LEARN ABOUT DRY PASTEL
Pastel is pure pigment, the same pigment used in making all fine art paints. All top quality pastel brands are permanent when applied to conservation ground and properly framed. Pastel that has not been sprayed with fixative contains no liquid binder that may cause other media to darken, yellow, crack or blister with time. Pastels from the 16th century exist today as fresh as the day they were painted.
The pure, powdered pigment is ground into a paste with a small amount of gum binder, then rolled into sticks. The infinite variety of colours in pastel range from soft and subtle to strong and brilliant. The word pastel, in this case, does not refer to “pale colors” as it is commonly used in cosmetic and fashion venues.
An artwork is created by stroking the sticks of dry pigment across an abrasive ground, embedding the color in the “tooth” of the paper, sanded board, canvas or other support. If the ground is completely covered with pastel, the work is considered a pastel painting; a work with much of the ground left exposed is termed a pastel sketch or drawing. Pastel is sometimes combined with watercolour, gouache, acrylic, charcoal or pencil in a mixed-media painting, but it is not compatible with oil paint. The individual particles of pastel reflect light like a prism. No other medium has the same color power.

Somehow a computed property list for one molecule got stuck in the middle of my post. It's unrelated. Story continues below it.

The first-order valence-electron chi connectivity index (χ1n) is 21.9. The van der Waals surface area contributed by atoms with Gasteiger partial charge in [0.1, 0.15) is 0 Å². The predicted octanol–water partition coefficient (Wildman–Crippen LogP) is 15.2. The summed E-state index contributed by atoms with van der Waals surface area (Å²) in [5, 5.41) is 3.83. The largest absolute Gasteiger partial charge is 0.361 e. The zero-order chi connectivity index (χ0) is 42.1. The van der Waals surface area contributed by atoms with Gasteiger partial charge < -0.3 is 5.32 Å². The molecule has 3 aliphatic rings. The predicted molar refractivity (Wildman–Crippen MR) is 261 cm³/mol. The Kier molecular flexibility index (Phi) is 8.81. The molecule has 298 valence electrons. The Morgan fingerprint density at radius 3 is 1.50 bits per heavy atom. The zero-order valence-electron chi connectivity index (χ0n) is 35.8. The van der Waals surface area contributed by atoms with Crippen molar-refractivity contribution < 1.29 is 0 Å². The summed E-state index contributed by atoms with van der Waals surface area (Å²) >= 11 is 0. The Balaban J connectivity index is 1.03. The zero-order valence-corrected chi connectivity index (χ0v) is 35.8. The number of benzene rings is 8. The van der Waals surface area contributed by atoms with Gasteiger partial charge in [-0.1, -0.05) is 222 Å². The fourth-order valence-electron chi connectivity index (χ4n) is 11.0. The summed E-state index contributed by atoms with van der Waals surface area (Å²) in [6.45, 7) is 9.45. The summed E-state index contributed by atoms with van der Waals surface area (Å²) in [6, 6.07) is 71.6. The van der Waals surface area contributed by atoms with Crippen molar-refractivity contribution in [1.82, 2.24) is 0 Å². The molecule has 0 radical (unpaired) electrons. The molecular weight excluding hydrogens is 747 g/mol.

Edgar Degas was the most prolific user of pastel and its champion. His protégé, Mary Cassatt, introduced the Impressionists and pastel to her friends in Philadelphia and Washington, and thus to the USA.
Today, pastel has the same stature of oil and watercolor as a major fine art medium. Many of our most renowned living artists have distinguished themselves in pastel, enriching the art world with this beautiful medium.